Some of the most significant advances in pediatric health care over the last 25 years have enhanced the care of children born with the most common type of birth defect—congenital heart defects (CHDs).
According to the Centers for Disease Control (CDC), CHDs affect nearly 1 percent of births every year in the United States. During this week (February 7-14) each year, Congenital Heart Defect Awareness Week is designed to promote awareness and education about this common birth defect.
Children's hospitals across the country are working to advance the care of these patients—and adopting new technologies to do it. Here's what two hospitals are doing today to take care for kids with CHDs to the next level.
Tapping virtual reality tools to study CHDs
When diagnosing CHDs—and explaining them to parents who have just learned their child was born with this birth defect—pediatric cardiologists can quickly draw an anatomically correct heart on paper. That includes Matthew Bramlet, M.D., a pediatric cardiologist at Children's Hospital of Illinois. But these days, he's going 3-D and using virtual reality tools to study CHDs.
In research published last year, Bramlet and others noted that 3-D printed models are highly valuable in improving the understanding of these (CHD) complex defects, but they require many resources. So the team explored 3-D virtual reality technology to provide a deeper understanding and visualization of cardiac models and to remove the need for a physical, printed model.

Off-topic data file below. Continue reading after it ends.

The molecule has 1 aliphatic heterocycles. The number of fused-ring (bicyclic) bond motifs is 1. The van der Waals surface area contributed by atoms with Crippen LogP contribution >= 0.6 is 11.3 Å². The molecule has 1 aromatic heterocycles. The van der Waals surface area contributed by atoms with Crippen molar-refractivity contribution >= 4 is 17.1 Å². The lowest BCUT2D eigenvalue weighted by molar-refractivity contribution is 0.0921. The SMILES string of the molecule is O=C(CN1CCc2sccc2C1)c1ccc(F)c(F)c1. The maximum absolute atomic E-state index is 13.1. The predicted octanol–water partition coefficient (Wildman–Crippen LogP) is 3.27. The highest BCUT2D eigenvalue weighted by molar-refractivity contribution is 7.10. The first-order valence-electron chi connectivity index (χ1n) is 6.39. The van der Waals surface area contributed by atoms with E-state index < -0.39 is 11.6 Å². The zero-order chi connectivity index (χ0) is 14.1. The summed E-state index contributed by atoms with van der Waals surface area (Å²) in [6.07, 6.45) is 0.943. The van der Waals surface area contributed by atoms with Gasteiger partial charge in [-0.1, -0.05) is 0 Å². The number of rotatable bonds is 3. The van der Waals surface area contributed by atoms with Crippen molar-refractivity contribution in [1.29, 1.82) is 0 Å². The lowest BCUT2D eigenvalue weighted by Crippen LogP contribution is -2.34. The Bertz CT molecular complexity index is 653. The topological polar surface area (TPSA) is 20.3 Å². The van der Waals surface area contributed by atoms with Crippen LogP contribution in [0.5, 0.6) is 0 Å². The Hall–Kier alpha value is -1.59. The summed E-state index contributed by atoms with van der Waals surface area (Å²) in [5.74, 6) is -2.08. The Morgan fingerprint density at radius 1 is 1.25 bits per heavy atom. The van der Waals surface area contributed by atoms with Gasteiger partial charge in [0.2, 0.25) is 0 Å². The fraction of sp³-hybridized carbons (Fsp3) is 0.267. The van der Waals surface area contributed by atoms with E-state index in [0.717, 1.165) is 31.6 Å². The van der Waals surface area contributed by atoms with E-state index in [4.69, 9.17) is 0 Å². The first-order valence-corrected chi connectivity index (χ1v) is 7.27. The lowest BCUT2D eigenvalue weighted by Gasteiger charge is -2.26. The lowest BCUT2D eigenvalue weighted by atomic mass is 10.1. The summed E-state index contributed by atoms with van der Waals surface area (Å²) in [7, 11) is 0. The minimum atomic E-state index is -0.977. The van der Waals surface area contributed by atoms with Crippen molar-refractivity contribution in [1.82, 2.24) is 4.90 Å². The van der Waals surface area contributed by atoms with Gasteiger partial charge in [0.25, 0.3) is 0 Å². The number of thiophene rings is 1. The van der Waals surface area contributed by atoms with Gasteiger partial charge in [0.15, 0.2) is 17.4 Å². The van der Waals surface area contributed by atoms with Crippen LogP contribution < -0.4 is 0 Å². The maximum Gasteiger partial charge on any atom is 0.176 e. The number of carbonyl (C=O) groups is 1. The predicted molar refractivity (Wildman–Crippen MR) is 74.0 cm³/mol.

The Children's Hospital of Illinois has used virtual reality technology to assess some patients already. And the research concluded "the virtual reality-based visualization of the heart model shows a great deal of promise to deepen understanding of a patient-specific anatomy and has the potential of becoming an important diagnostic asset in the future."
Using GPS-like technology in cardiac procedures
Nicklaus Children's Hospital, a part of Miami Children's Health System, is the second pediatric facility in the world to use new medical technology in cardiac procedures that is similar to the global positioning systems (GPS) we use in our cars to help us get from place to place. Used in the cardiac catheterization lab at Nicklaus Children's, the technology allows physicians to see the precise location of specially designed delivery tools and catheters enabled with miniature sensors to navigate within the heart.
The system uses a low-powered electromagnetic field and enables physicians to see, in real-time, a 3-D image of these tools on pre-recorded fluoroscopy, or a rapid series of X-ray images. Automatic adjustments are made to the pre-recorded images to compensate for changing heart rhythms, breathing and patient movement. By allowing the physician to track devices on pre-recorded fluoroscopy, the technology can help avoid additional fluoroscopy throughout the procedure, which significantly reduces radiation exposure.
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